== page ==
Title:
INTERNAL COMBUSTION ENGINE EXHAUST SYSTEM EQUIPPED WITH POLLUTION REDUCTION SYSTEMS
Kind Code:
A1


Abstract:
Exhaust system for an internal combustion engine (1) of a motor vehicle which is equipped with a first oxidation catalytic converter or precatalytic converter (4) positioned near the outlet of gas from the engine, and with a particulate filter (9) associated with a second oxidation catalytic converter (8) these being positioned downstream of the precatalytic converter. It comprises first means for generating an increase in the temperature of the gases leaving the engine (1), second means for generating an exothermal reaction in the precatalytic converter (4) and third means (5) for generating an exothermal reaction in the catalytic converter (8) so as to split the burden of generating the increase in exhaust gas temperature required for regenerating the particulate filter (9) between the engine, the precatalytic converter and the catalytic converter.



Inventors:
Tronel, Frederic (Asnieres sur Seine, FR)
Application Number:
12/516551
Publication Date:
03/25/2010
Filing Date:
10/29/2007
Assignee:
PEUGEOT CITROEN AUTOMOBILES S.A. (Velizy Villacoublay, FR)
Primary Class:
Other Classes:
60/299, 60/297
International Classes:
F01N9/00; F01N3/035; F01N3/10; F01N13/02
View Patent Images:



Primary Examiner:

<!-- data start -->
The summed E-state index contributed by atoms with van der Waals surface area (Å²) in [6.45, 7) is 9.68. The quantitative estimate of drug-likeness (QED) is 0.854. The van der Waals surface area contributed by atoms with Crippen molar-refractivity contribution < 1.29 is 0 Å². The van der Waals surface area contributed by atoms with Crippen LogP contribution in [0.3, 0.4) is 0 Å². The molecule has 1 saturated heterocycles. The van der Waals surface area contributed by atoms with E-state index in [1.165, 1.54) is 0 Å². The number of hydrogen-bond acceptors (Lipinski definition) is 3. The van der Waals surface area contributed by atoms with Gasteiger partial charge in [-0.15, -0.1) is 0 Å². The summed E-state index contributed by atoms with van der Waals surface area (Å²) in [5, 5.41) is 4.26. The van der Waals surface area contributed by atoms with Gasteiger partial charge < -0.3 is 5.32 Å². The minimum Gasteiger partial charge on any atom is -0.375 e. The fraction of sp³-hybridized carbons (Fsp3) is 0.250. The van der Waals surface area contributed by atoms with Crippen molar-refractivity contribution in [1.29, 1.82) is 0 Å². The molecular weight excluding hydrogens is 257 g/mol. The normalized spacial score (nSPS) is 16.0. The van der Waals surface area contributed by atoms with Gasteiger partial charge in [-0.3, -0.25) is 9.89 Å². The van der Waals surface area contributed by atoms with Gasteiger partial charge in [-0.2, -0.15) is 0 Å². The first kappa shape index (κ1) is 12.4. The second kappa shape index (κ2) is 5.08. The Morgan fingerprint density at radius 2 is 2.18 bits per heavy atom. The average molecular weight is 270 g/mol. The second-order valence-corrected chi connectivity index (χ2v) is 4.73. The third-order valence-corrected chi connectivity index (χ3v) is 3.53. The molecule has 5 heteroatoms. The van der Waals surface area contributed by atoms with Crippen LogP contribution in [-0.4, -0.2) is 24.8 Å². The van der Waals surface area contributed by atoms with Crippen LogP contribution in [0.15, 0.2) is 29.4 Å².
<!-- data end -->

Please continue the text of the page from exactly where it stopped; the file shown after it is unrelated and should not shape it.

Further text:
TRAN, DIEM T
Attorney, Agent or Firm:
Nicolas E. Seckel (Washington, DC, US)
Claims:
1. Exhaust gas line for a motor vehicle internal combustion engine, equipped with a first oxidation catalyst, or pre-catalyst, placed near the engine exhaust exit, and a particulate filter associated with a second oxidation catalyst placed downstream of the pre-catalyst, which comprises first means capable of producing a degradation in combustion efficiency in order to raise the temperature of the gas exiting the engine, second means for generating an exothermic reaction in the pre-catalyst, and third means for generating an exothermic reaction in the catalyst, so as to distribute the task of raising the exhaust gas temperature, required for regenerating the particulate filter, between the engine, the pre-catalyst and the catalyst.

2. Exhaust line according to claim 1, wherein the degradation in combustion efficiency is achieved by retarding the main fuel injection, i.e., with an injection that is later relative to the top dead center (TDC) of the cycle.